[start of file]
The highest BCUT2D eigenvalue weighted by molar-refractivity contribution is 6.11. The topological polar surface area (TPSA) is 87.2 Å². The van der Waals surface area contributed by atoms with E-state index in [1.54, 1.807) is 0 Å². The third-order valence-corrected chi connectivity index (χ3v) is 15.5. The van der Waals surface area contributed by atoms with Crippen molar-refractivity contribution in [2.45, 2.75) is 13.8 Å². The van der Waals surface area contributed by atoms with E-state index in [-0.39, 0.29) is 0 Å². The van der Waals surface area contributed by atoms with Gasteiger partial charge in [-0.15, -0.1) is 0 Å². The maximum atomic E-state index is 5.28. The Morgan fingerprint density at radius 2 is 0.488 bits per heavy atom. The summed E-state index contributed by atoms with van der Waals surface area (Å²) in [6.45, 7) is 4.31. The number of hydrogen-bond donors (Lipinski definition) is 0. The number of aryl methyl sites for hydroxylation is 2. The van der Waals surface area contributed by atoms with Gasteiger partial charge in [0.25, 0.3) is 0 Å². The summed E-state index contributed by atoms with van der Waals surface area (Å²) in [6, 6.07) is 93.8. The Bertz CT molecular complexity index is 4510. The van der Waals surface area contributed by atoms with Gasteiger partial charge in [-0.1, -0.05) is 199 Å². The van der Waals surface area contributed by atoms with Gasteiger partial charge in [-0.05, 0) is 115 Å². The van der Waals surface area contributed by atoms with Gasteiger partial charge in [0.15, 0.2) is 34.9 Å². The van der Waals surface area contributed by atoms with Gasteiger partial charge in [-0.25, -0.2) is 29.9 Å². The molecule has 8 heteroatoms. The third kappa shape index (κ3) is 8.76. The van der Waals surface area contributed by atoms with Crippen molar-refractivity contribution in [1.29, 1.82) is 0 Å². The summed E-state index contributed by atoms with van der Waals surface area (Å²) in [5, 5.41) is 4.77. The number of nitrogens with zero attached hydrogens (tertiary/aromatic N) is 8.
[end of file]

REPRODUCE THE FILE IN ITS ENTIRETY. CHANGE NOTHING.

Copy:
The highest BCUT2D eigenvalue weighted by molar-refractivity contribution is 6.11. The topological polar surface area (TPSA) is 87.2 Å². The van der Waals surface area contributed by atoms with E-state index in [1.54, 1.807) is 0 Å². The third-order valence-corrected chi connectivity index (χ3v) is 15.5. The van der Waals surface area contributed by atoms with Crippen molar-refractivity contribution in [2.45, 2.75) is 13.8 Å². The van der Waals surface area contributed by atoms with E-state index in [-0.39, 0.29) is 0 Å². The van der Waals surface area contributed by atoms with Gasteiger partial charge in [-0.15, -0.1) is 0 Å². The maximum atomic E-state index is 5.28. The Morgan fingerprint density at radius 2 is 0.488 bits per heavy atom. The summed E-state index contributed by atoms with van der Waals surface area (Å²) in [6.45, 7) is 4.31. The number of hydrogen-bond donors (Lipinski definition) is 0. The number of aryl methyl sites for hydroxylation is 2. The van der Waals surface area contributed by atoms with Gasteiger partial charge in [0.25, 0.3) is 0 Å². The summed E-state index contributed by atoms with van der Waals surface area (Å²) in [6, 6.07) is 93.8. The Bertz CT molecular complexity index is 4510. The van der Waals surface area contributed by atoms with Gasteiger partial charge in [-0.1, -0.05) is 199 Å². The van der Waals surface area contributed by atoms with Gasteiger partial charge in [-0.05, 0) is 115 Å². The van der Waals surface area contributed by atoms with Gasteiger partial charge in [0.15, 0.2) is 34.9 Å². The van der Waals surface area contributed by atoms with Gasteiger partial charge in [-0.25, -0.2) is 29.9 Å². The molecule has 8 heteroatoms. The third kappa shape index (κ3) is 8.76. The van der Waals surface area contributed by atoms with Crippen molar-refractivity contribution in [1.29, 1.82) is 0 Å². The summed E-state index contributed by atoms with van der Waals surface area (Å²) in [5, 5.41) is 4.77. The number of nitrogens with zero attached hydrogens (tertiary/aromatic N) is 8.